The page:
I also second this. Crate training saved my life and my pup loves his crate. It removed the stress of what he could've been doing while I was at school/work. If your dog needs to be let out before you're officially home for the day, maybe you could drive home during lunches. Again, this would all be ideal if he/she isn't a puppy. These things definitely take time and some breeds pick up faster than others.

Share this post


Link to post
Share on other sites

I lived alone with my dog for a year of PA school, but it was not new to me-aka was house trained, crate trained etc as above mentioned. It really was minimal work, however I do live 2 min away from school and just went home during breaks for walks. I ended up adopting dog # 2 during school which was fine since it was from a foster and thus already house and crate trained. No way would i recommend a puppy. I do know someone who got a puppy, though, and it has been fine. Maybe go ahead and adopt it now so you have a couple months of training ahead of school!

  • Upvote 1

Share this post


Link to post
Share on other sites

Echoing what everyone has said, it's REALLY hard to have a puppy or dog in general. Puppies are nearly impossible if you are alone or have no help/support. They're like kids, truly. They wake up in the middle of the night to potty and need to be taken out hourly in their first few months. I'd recommend waiting a few months until you get settled into your program and you know a little more about what your daily schedule is like.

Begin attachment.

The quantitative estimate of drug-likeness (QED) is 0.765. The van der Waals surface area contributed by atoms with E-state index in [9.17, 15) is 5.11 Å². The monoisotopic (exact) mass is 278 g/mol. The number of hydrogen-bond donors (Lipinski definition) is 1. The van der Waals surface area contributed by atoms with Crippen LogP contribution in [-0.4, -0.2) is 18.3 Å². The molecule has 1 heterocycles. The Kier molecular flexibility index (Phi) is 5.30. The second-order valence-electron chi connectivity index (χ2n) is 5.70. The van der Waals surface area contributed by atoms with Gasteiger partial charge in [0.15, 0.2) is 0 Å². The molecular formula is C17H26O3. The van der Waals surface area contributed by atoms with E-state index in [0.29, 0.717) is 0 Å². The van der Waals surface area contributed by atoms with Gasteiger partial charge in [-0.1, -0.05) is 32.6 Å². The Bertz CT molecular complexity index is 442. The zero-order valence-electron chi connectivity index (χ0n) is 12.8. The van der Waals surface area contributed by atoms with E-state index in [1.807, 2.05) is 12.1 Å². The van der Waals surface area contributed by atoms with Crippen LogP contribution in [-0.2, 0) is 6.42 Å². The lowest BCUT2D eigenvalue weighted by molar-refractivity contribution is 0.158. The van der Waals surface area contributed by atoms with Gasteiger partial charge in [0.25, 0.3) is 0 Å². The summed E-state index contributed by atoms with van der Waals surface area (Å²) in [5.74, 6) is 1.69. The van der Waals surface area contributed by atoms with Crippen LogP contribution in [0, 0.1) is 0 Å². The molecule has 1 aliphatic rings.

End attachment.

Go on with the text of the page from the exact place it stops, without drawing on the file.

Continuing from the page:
Share this post


Link to post
Share on other sites

yeah...

I'm worried about a dog of 2.5 years starting school in a few months.

I just keep saying to him..

"Hey man - if we get through this you can get off the food lion special kibble and get the good stuff."

(I budgeted for dog walk service 3x a week.)

 

  • Upvote 1

Share this post


Link to post
Share on other sites

If you already have a dog, I am sure you have a routine and find comfort in having unconditional love and affection. When I pet my dogs, I find it destressing. I also enjoy running with them and hiking. Sure, I might not be able to as much when school starts, but I think I will find time for these activities because they are important to me and aren't stressful to begin with. Honestly, I don't think I could live alone either and really appreciate their company. Even when studying, sometimes I recite stuff to them. 

If you are looking to purchase a companion, it would be good to do it before school starts to gain trust and develop your own routine. Also consider getting a low-maintenance breed or one that isn't overly active and make good apartment dogs It would be good to get a little dog because they eat less, take up less room, and have more room to run around in smaller spaces. There are some associated costs that you should be aware of such as monthly food expenses (20-30), yearly vaccinations including mandatory rabies in my state, and possibly even grooming services such as clipping nails (10-15).